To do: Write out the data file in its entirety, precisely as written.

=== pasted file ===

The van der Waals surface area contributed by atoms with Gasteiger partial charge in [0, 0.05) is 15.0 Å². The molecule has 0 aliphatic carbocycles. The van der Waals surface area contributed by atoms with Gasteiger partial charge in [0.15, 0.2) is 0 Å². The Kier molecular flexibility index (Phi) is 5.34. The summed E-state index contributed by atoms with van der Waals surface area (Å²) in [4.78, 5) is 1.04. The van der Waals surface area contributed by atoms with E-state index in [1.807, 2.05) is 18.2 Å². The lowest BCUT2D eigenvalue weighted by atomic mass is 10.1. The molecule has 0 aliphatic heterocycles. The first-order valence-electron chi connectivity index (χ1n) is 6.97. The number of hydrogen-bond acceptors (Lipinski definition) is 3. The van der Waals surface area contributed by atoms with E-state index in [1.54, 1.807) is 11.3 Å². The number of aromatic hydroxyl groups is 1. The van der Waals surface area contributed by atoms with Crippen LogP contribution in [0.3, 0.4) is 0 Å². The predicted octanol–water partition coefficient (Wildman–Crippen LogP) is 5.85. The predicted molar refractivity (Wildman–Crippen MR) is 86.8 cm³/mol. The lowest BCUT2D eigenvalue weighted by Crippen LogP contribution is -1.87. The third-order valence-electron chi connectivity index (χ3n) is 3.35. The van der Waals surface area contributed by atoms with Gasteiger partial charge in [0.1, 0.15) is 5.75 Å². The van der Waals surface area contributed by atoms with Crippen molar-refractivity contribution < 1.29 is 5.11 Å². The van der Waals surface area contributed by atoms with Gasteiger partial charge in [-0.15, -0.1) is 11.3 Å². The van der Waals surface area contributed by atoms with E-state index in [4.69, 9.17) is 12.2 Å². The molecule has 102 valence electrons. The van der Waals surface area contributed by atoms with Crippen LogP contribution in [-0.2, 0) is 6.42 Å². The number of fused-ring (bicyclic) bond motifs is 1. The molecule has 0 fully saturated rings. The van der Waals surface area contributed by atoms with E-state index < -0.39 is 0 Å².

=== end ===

The van der Waals surface area contributed by atoms with Gasteiger partial charge in [0, 0.05) is 15.0 Å². The molecule has 0 aliphatic carbocycles. The van der Waals surface area contributed by atoms with Gasteiger partial charge in [0.15, 0.2) is 0 Å². The Kier molecular flexibility index (Phi) is 5.34. The summed E-state index contributed by atoms with van der Waals surface area (Å²) in [4.78, 5) is 1.04. The van der Waals surface area contributed by atoms with E-state index in [1.807, 2.05) is 18.2 Å². The lowest BCUT2D eigenvalue weighted by atomic mass is 10.1. The molecule has 0 aliphatic heterocycles. The first-order valence-electron chi connectivity index (χ1n) is 6.97. The number of hydrogen-bond acceptors (Lipinski definition) is 3. The van der Waals surface area contributed by atoms with E-state index in [1.54, 1.807) is 11.3 Å². The number of aromatic hydroxyl groups is 1. The van der Waals surface area contributed by atoms with Crippen LogP contribution in [0.3, 0.4) is 0 Å². The predicted octanol–water partition coefficient (Wildman–Crippen LogP) is 5.85. The predicted molar refractivity (Wildman–Crippen MR) is 86.8 cm³/mol. The lowest BCUT2D eigenvalue weighted by Crippen LogP contribution is -1.87. The third-order valence-electron chi connectivity index (χ3n) is 3.35. The van der Waals surface area contributed by atoms with Gasteiger partial charge in [0.1, 0.15) is 5.75 Å². The van der Waals surface area contributed by atoms with Crippen molar-refractivity contribution < 1.29 is 5.11 Å². The van der Waals surface area contributed by atoms with Gasteiger partial charge in [-0.15, -0.1) is 11.3 Å². The van der Waals surface area contributed by atoms with E-state index in [4.69, 9.17) is 12.2 Å². The molecule has 102 valence electrons. The van der Waals surface area contributed by atoms with Crippen LogP contribution in [-0.2, 0) is 6.42 Å². The number of fused-ring (bicyclic) bond motifs is 1. The molecule has 0 fully saturated rings. The van der Waals surface area contributed by atoms with E-state index < -0.39 is 0 Å².